Similarly, if we put a dodecahedron at the center of a small rhombicosidodecahedron, we can create pentagonal prisms from the faces of the dodecahedron to the corresponding pentagonal faces of the small rhombicosidodecahedron. Again, the edges that lead from one pentagon to the other are parallel, and the triangular faces are oriented in the same direction as those on an icosahedron, and so the triangular pyramids which join the triangular faces of the small rhombicosidodecahedron to the vertices of the dodecahedron could, if fitted together by themselves, construct an icosahedron.

We can also construct pentagonal prisms joining corresponding pentagonal faces of a truncated icosahedron and an icosidodecahedron that it encloses. What can we deduce considering the height of those prisms?

If we split an equilateral triangle into three shallow triangles, each with an apex at the center of the triangle, and we move these triangles out so that the sides of the original triangle now touch alternating sides of a hexagon, we find that the other sides are parallel.

This means that we once again have prisms the height of which matches the distance of the vertices of an icosahedron from its center, because the triangular pyramids which make an icosahedron have simply been split into three pieces.

When a truncated dodecahedron encloses an icosidodecahedron, this time we can make triangular prisms. And the change from a pentagon to a decagon follows the same rule as the change from a triangle to a hexagon: so the height of the triangular prisms is again the distance from the vertices of a dodecahedron to its center.

This diagram illustrates why going from a point to a triangle is like going from a triangle to a hexagon, and why going from a point to a pentagon is similarly like going from a pentagon to a decagon; as noted, one can think of splitting the triangle into three pieces, or the pentagon into five, and what remains of the area added going from one shape to the next has parallel sides.

And finally we deal with the great rhombicosidodecahedron.

We can form a small table:

small rhombicosidodecahedron = icosahedron + dodecahedron truncated icosahedron = icosahedron + icosidodecahedron truncated dodecahedron = dodecahedron + icosidodecahedron great rhombicosidodecahedron = icosahedron + dodecahedron + icosidodecahedron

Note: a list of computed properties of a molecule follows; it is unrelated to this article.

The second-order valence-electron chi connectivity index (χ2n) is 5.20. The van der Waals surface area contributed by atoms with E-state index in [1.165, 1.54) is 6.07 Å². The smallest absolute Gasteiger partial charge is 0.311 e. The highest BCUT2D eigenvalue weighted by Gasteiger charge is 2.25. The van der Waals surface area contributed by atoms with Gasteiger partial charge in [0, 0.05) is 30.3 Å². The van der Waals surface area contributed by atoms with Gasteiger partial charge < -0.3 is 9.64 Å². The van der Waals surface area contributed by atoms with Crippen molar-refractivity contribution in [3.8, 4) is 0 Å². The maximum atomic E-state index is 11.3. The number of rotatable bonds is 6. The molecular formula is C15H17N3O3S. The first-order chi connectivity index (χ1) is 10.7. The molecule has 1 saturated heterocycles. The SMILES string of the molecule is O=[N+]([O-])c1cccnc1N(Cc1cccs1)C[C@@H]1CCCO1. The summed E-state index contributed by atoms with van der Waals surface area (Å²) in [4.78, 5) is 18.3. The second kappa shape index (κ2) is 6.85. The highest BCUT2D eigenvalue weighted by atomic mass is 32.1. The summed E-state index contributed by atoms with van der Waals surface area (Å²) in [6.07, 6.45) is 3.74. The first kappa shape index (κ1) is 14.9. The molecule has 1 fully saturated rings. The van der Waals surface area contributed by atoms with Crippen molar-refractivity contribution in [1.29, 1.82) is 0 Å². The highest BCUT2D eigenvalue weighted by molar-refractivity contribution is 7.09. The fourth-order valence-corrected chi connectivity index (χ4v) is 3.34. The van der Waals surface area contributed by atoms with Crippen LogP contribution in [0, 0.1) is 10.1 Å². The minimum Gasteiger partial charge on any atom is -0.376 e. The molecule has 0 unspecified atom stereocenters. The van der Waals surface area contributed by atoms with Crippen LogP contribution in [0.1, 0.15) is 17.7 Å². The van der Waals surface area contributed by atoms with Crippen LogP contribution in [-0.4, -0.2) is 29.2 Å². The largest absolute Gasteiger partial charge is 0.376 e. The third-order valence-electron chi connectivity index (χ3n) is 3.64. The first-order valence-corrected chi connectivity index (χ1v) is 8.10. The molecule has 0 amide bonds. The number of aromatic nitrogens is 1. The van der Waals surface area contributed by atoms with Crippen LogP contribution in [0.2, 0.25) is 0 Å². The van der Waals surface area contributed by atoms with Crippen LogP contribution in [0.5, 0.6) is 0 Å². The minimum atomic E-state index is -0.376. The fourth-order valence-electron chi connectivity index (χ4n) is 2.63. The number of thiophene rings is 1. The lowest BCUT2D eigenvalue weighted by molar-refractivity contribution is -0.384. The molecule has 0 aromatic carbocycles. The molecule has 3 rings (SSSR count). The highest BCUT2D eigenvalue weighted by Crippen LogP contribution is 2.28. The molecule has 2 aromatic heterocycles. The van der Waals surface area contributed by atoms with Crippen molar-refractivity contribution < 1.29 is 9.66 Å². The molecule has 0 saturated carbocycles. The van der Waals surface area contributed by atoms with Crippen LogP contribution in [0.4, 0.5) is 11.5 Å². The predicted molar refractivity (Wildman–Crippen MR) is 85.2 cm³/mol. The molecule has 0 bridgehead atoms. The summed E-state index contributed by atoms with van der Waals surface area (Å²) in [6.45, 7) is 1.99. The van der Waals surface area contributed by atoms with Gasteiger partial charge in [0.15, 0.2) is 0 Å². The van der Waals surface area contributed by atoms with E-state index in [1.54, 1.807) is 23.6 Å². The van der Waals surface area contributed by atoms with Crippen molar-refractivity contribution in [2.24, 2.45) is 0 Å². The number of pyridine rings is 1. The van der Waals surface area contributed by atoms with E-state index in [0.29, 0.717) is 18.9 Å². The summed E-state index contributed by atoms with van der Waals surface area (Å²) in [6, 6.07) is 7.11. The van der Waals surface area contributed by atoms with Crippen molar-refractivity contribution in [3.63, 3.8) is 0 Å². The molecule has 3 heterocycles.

and, just as we constructed the small rhombicosidodecahedron either by starting with the icosahedron, and moving out with triangular prisms whose height was the distance of the vertices of a dodecahedron from its center, or by starting with the dodecahedron, and moving out with pentagonal prisms whose height was the distance of the vertices of an icosahedron from its center, we can, as is done in the diagram above, start with the truncated icosahedron and use hexagonal prisms whose height is the distance of the vertices of a dodecahedron from its center, or we can

start with the truncated dodecahedron and use decagonal prisms whose height is the distance of the vertices of an icosahedron from its center.

Here is a listing of the vertices of the solids we are considering, in this particular choice of a simple orientation (signs for each +/- in a row are independent, and run over all possible values) in order of size, from smallest to largest:

x y z Cube (8 vertices) +/- 1/2 +/- 1/2 +/- 1/2 Icosahedron (12 vertices) 0 +/- phi/2 +/- 1/2 +/- phi/2 +/- 1/2 0 +/- 1/2 0 +/- phi/2 Dodecahedron (20 vertices) +/- phi/2 +/- phi/2 +/- phi/2 +/- 1/2 +/- (phi^2)/2 0 +/- (phi^2)/2 0 +/- 1/2 0 +/- 1/2 +/- (phi^2)/2 Icosidodecahedron (30 vertices) +/- phi 0 0 0 +/- phi 0 0 0 +/- phi +/- phi/2 +/- (phi^2)/2 +/- 1/2 +/- (phi^2)/2 +/- 1/2 +/- phi/2 +/- 1/2 +/- phi/2 +/- (phi^2)/2 Small Rhombicosidodecahedron (60 vertices) +/- (phi^3)/2 +/- 1/2 +/- 1/2 +/- 1/2 +/- (phi^3)/2 +/- 1/2 +/- 1/2 +/- 1/2 +/- (phi^3)/2 +/- (phi^2)/2 +/- phi/2 +/- phi +/- phi/2 +/- phi +/- (phi^2)/2 +/- phi +/- (phi^2)/2 +/- phi/2 +/- (phi^2)/2 +/- (phi^2 + 1)/2 0 +/- (phi^2 + 1)/2 0 +/- (phi^2)/2 0 +/- (phi^2)/2 +/- (phi^2 + 1)/2 Truncated Icosahedron (60 vertices) +/- (phi^3)/2 +/- 1 +/- phi/2 +/- 1 +/- phi/2 +/- (phi^3)/2 +/- phi/2 +/- (phi^3)/2 +/- 1 +/- (phi^2 + 1)/2 +/- 1/2 +/- phi +/- 1/2 +/- phi +/- (phi^2 + 1)/2 +/- phi +/- (phi^2 + 1)/2 +/- 1/2 +/- 3*phi/2 +/- 1/2 0 +/- 1/2 0 +/- 3*phi/2 0 +/- 3*phi/2 +/- 1/2 Truncated Dodecahedron (60 vertices) +/- (phi^3)/2 +/- (phi^2)/2 +/- phi +/- (phi^2)/2 +/- phi +/- (phi^3)/2 +/- phi +/- (phi^3)/2 +/- (phi^2)/2 +/- phi^2 +/- 1/2 +/- (phi^2)/2 +/- 1/2 +/- (phi^2)/2 +/- phi^2 +/- (phi^2)/2 +/- phi^2 +/- 1/2 +/- 1/2 +/- (phi^3 + phi)/2 0 +/- (phi^3 + phi)/2 0 +/- 1/2 0 +/- 1/2 +/- (phi^3 + phi)/2 Great Rhombicosidodecahedron (120 vertices) +/- (phi + ((phi^3)/2)) +/- 1/2 +/- 1/2 +/- 1/2 +/- 1/2 +/- (phi + ((phi^3)/2)) +/- 1/2 +/- (phi + ((phi^3)/2)) +/- 1/2 +/- (phi^4)/2 +/- 1 +/- (phi^2)/2 +/- 1 +/- (phi^2)/2 +/- (phi^4)/2 +/- (phi^2)/2 +/- (phi^4)/2 +/- 1 +/- (phi^3 + phi)/2 +/- (phi^2 + 1)/2 +/- phi +/- (phi^2 + 1)/2 +/- phi +/- (phi^3 + phi)/2 +/- phi +/- (phi^3 + phi)/2 +/- (phi^2 + 1)/2 +/- (phi^3 + 1)/2 +/- (phi^2)/2 +/- 3*phi/2 +/- (phi^2)/2 +/- 3*phi/2 +/- (phi^3 + 1)/2 +/- 3*phi/2 +/- (phi^3 + 1)/2 +/- (phi^2)/2 +/- (phi^2 + (1/2)) +/- 1/2 +/- (phi^3)/2 +/- 1/2 +/- (phi^3)/2 +/- (phi^2 + (1/2)) +/- (phi^3)/2 +/- (phi^2 + (1/2)) +/- 1/2